Original Research - Special Collection: The use of the Bible in Theology

The Bible in the Fourth Industrial Revolution: ‘What’s in it for me?’

Willem H. Oliver
HTS Teologiese Studies / Theological Studies | Vol 76, No 4 | a6020 | DOI: https://doi.org/10.4102/hts.v76i4.6020 | © 2020 Willem H. Oliver | This work is licensed under CC Attribution 4.0
Submitted: 01 April 2020 | Published: 08 September 2020

About the author(s)

Willem H. Oliver, Department Christian Spirituality, Church History and Missiology, School of Humanities, College of Human Sciences, University of South Africa, Pretoria, South Africa


The society in which we currently live and operate is globally the Fourth Industrial Revolution (4IR) and locally our (unique) environment or community. Although we are still in a lag period between the 3IR and 4IR, the 4IR already has a global disruptive effect, with artificial intelligence being gradually implemented, with fluid contexts, and where nobody agrees on anything. Deep learning, unlearning and relearning must take place on a daily basis. The question could well be asked if there is any place for the Bible and Christianity in this new vibrant global community.

All theology is contextual. Although theology deals with what is most absolute in reality, citing Mellert, it is also relative in that there is never a final or last answer to most religious questions. The handbook and norm for our theology and religion is still the Bible – a compendium of books written approximately 2000 years ago with no new information added to it ever since. The challenge of the church is to make that information contextual in this ‘disruptive’ era and to bring the gospel in a new and fresh way to everybody without compromising the basic truths and normativity of the Bible.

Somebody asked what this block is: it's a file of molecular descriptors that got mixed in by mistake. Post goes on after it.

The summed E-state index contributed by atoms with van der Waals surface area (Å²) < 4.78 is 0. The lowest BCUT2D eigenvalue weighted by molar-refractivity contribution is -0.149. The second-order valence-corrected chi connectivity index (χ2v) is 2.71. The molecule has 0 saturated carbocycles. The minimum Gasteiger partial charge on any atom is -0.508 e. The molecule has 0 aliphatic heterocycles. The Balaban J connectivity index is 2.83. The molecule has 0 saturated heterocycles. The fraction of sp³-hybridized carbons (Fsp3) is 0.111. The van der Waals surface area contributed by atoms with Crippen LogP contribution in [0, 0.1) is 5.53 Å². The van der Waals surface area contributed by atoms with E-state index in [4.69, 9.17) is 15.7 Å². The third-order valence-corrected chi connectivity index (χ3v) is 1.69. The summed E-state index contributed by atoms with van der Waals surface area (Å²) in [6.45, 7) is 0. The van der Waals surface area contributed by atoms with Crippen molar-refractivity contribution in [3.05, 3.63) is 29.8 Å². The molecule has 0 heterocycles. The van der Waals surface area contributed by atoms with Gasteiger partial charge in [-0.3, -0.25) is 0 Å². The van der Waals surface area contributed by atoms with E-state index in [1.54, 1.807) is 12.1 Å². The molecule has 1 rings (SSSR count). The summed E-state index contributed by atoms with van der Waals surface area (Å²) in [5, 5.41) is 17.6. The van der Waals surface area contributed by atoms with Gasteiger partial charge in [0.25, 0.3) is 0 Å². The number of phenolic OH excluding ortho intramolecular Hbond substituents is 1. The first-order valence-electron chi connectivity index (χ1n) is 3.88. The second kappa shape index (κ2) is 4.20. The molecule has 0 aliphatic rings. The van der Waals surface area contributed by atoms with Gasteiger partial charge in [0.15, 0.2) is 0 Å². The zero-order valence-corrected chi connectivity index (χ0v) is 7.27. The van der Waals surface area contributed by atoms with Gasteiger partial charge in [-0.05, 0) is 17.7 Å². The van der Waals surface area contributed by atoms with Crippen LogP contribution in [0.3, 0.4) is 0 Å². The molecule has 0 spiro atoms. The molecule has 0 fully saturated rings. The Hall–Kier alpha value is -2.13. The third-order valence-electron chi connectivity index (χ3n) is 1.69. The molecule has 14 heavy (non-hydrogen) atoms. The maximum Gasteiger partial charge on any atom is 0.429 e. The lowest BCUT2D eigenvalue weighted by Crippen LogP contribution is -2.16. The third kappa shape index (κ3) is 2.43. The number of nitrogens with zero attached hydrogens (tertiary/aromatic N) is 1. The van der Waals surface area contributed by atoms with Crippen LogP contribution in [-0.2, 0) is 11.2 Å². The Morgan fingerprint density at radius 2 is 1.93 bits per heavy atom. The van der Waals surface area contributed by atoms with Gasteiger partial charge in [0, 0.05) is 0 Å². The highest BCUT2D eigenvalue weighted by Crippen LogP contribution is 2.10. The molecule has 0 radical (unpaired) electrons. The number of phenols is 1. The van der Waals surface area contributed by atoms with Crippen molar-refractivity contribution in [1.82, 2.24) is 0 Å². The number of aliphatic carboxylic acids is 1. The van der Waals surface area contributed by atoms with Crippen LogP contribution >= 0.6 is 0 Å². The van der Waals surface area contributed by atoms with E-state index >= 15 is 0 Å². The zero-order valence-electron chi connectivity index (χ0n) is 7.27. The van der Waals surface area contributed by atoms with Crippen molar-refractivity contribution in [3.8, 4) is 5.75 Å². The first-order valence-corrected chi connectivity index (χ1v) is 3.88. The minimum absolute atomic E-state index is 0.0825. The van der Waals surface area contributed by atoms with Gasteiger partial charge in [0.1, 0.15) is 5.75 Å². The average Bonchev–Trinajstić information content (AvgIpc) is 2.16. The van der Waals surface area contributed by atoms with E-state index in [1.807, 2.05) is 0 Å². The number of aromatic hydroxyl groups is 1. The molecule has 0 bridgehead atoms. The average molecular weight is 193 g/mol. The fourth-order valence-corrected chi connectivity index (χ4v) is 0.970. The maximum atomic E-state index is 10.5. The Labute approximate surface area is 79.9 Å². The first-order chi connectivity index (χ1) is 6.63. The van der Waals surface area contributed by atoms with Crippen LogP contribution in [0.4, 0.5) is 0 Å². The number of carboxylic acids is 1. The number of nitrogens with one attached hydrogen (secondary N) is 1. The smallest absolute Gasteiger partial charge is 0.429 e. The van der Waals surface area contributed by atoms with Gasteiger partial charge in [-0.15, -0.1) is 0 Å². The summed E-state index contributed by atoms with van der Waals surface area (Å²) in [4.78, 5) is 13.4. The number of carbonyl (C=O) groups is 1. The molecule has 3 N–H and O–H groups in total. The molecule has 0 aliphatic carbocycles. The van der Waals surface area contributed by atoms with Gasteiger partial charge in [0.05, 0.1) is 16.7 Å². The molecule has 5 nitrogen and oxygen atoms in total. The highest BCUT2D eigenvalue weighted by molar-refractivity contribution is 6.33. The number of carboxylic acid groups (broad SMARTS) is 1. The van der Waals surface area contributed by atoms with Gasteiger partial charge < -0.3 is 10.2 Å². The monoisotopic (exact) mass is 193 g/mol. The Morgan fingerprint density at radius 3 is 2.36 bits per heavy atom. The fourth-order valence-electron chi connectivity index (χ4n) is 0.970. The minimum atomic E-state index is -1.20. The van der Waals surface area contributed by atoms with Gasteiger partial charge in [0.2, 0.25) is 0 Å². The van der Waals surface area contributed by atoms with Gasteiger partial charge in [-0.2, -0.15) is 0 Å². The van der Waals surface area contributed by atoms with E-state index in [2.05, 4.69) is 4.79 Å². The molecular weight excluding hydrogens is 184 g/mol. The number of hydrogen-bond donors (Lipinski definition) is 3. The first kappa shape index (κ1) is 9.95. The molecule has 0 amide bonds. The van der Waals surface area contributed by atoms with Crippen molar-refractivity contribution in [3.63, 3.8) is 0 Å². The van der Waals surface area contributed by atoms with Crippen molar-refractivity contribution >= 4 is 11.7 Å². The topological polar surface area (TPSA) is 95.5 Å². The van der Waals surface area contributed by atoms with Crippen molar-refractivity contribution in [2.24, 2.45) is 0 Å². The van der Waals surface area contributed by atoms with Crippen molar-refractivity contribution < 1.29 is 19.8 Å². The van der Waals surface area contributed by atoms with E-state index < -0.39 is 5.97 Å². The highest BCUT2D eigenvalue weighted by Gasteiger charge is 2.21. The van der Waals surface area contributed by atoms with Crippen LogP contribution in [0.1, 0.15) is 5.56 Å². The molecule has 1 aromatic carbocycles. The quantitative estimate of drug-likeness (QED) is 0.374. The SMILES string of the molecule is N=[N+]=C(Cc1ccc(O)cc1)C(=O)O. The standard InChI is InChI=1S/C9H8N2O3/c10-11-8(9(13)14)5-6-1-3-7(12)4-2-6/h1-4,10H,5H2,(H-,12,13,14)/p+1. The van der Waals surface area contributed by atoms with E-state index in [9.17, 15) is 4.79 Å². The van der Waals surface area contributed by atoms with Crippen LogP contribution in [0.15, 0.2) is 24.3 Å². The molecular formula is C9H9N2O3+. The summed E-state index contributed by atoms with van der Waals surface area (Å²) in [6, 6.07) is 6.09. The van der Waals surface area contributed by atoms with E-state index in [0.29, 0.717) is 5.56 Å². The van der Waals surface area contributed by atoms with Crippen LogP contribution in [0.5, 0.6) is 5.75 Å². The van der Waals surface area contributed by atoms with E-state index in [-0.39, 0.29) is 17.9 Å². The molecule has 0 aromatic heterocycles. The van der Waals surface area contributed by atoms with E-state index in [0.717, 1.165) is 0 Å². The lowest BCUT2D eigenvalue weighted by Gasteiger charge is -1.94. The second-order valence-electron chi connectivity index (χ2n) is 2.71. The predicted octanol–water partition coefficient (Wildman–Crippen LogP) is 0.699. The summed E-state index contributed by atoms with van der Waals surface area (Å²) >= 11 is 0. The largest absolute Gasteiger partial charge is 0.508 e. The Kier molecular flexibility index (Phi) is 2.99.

This article argues that the Bible should still take centre stage in the academic training of our theological students, in our preaching of the gospel on a daily basis, in our engagement with people in need and in the transformation of our societies in general. As the centre of Jesus’ preaching on earth was the (coming of the) kingdom of God, he also acted as the perfect example of how to establish the kingdom of God and the flourishing life on earth.

Contribution: This is a more practical article and puts the notion of the significance of the Bible within the environment of the Fourth Industrial Revolution. As this is a disruptive era, it requires from us to also present the word of God in a ‘disruptive’ way. We will have to present the ‘old’ word of God in a brand-new way so as to make sure that the people of this era will grasp it.


Bible; Fourth Industrial Revolution; Authority of Bible; Relativity of Bible; Contextual theology; Flourishing life


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Crossref Citations

1. Threats and risks from the digitalization of society and artificial intelligence: Views of generation Z students
Vinichenko et al.
International Journal of ADVANCED AND APPLIED SCIENCES  vol: 8  issue: 10  first page: 108  year: 2021  
doi: 10.21833/ijaas.2021.10.012